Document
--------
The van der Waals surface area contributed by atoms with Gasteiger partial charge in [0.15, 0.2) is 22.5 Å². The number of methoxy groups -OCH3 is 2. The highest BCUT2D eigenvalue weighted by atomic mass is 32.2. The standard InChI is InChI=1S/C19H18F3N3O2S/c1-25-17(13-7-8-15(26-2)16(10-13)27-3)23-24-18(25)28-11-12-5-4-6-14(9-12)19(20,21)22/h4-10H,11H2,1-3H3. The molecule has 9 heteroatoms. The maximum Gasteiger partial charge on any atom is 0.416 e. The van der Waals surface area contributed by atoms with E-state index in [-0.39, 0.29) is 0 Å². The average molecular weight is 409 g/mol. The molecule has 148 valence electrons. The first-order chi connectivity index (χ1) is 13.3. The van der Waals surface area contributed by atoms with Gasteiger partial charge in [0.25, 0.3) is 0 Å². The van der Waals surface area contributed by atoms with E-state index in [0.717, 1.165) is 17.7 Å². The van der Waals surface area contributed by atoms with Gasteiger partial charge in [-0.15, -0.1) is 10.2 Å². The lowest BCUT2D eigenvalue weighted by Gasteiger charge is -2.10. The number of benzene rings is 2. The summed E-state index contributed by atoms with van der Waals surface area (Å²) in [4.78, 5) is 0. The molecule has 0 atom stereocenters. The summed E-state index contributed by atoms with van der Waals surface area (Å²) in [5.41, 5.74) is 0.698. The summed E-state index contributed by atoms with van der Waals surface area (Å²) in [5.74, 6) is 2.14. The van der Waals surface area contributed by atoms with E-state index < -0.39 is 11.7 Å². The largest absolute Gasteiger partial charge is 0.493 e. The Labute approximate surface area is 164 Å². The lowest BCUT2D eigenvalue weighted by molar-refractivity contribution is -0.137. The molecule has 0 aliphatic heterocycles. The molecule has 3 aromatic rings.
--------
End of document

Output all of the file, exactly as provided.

The van der Waals surface area contributed by atoms with Gasteiger partial charge in [0.15, 0.2) is 22.5 Å². The number of methoxy groups -OCH3 is 2. The highest BCUT2D eigenvalue weighted by atomic mass is 32.2. The standard InChI is InChI=1S/C19H18F3N3O2S/c1-25-17(13-7-8-15(26-2)16(10-13)27-3)23-24-18(25)28-11-12-5-4-6-14(9-12)19(20,21)22/h4-10H,11H2,1-3H3. The molecule has 9 heteroatoms. The maximum Gasteiger partial charge on any atom is 0.416 e. The van der Waals surface area contributed by atoms with E-state index in [-0.39, 0.29) is 0 Å². The average molecular weight is 409 g/mol. The molecule has 148 valence electrons. The first-order chi connectivity index (χ1) is 13.3. The van der Waals surface area contributed by atoms with Gasteiger partial charge in [0.25, 0.3) is 0 Å². The van der Waals surface area contributed by atoms with E-state index in [0.717, 1.165) is 17.7 Å². The van der Waals surface area contributed by atoms with Gasteiger partial charge in [-0.15, -0.1) is 10.2 Å². The lowest BCUT2D eigenvalue weighted by Gasteiger charge is -2.10. The number of benzene rings is 2. The summed E-state index contributed by atoms with van der Waals surface area (Å²) in [4.78, 5) is 0. The molecule has 0 atom stereocenters. The summed E-state index contributed by atoms with van der Waals surface area (Å²) in [5.41, 5.74) is 0.698. The summed E-state index contributed by atoms with van der Waals surface area (Å²) in [5.74, 6) is 2.14. The van der Waals surface area contributed by atoms with E-state index < -0.39 is 11.7 Å². The largest absolute Gasteiger partial charge is 0.493 e. The Labute approximate surface area is 164 Å². The lowest BCUT2D eigenvalue weighted by molar-refractivity contribution is -0.137. The molecule has 0 aliphatic heterocycles. The molecule has 3 aromatic rings.